A second performance gauge is “standard deviation,” a measure of how much the daily price of an investment tends to vary from its average price over a year. A bigger number means the price has wider swings up and down, which is risky for any investor who might be forced to sell during a downturn.
Over the period studied, the standard deviation for all U.S. stocks was 17.3%, compared to 15.3% for dividend stocks and 3.6% for bonds. In other words, dividend stocks behave like other stocks, presenting much more risk than bonds.
While Davis does not discuss interest-bearing accounts like bank savings, his point is relevant to these as well. Annual returns on a one-year certificate of deposit are terrible – just 0.335% according to the BankingMyWay.com survey. On the other hand, CDs and other federally insured bank savings have a standard deviation of zero, meaning they are risk free.
In other words, if you put $100 into a one-year CD, you’d be certain to get $100 back in 12 months. Put $100 into dividend-paying stocks, and you would get only $84.70 a year later if those stocks suffered an average downturn. That loss would more than wipe out the $3.70 you’d earn in dividends.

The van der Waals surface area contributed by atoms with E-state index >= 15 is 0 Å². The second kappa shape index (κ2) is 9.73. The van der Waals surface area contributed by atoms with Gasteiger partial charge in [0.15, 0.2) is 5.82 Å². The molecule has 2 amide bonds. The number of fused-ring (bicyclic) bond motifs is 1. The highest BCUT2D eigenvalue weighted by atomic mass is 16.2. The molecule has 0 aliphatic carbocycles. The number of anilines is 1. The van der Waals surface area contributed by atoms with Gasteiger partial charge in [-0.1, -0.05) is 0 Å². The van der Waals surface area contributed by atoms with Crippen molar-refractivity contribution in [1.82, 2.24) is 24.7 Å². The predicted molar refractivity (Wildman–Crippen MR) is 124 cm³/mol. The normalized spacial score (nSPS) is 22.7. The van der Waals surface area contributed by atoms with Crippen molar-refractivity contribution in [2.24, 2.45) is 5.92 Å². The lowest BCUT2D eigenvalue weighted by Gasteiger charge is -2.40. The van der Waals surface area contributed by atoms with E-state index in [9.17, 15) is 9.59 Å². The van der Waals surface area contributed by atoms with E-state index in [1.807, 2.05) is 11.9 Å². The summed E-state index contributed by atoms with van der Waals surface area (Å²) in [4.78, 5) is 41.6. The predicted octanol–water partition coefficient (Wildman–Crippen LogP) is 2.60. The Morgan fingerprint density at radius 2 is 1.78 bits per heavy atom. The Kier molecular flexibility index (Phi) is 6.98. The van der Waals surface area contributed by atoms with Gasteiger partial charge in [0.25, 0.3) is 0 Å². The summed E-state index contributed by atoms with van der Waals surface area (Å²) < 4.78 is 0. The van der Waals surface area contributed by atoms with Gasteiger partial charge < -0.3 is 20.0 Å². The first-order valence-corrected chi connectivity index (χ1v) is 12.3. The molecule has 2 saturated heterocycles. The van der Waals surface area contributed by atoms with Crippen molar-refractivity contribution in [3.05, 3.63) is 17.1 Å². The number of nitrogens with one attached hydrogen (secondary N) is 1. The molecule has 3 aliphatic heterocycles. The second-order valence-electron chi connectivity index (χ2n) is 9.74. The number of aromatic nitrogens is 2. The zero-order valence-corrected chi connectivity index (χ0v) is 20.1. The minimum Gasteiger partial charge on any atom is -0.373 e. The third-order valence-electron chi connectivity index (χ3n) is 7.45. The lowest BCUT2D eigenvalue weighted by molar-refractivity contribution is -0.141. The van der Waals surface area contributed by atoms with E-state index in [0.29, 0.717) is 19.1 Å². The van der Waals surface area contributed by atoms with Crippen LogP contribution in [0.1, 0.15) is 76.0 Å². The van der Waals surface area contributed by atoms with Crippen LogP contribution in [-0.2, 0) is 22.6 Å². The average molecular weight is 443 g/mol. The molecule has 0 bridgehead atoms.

The stocks could instead go up, and history suggests that in the long run those stocks would be more profitable in the average year than interest-bearing accounts, but there could be a lot of sleepless nights along the way. Also, any dividends taken as cash and spent would reduce those stocks’ long-term returns, as those return figures assume all dividends are not spent but reinvested in the same basket of stocks.
Bottom line: Any money switched into dividend-oriented stocks or mutual funds should come from other stocks, not from the fixed-income portion of one’s portfolio -- unless you really intend to take more risk.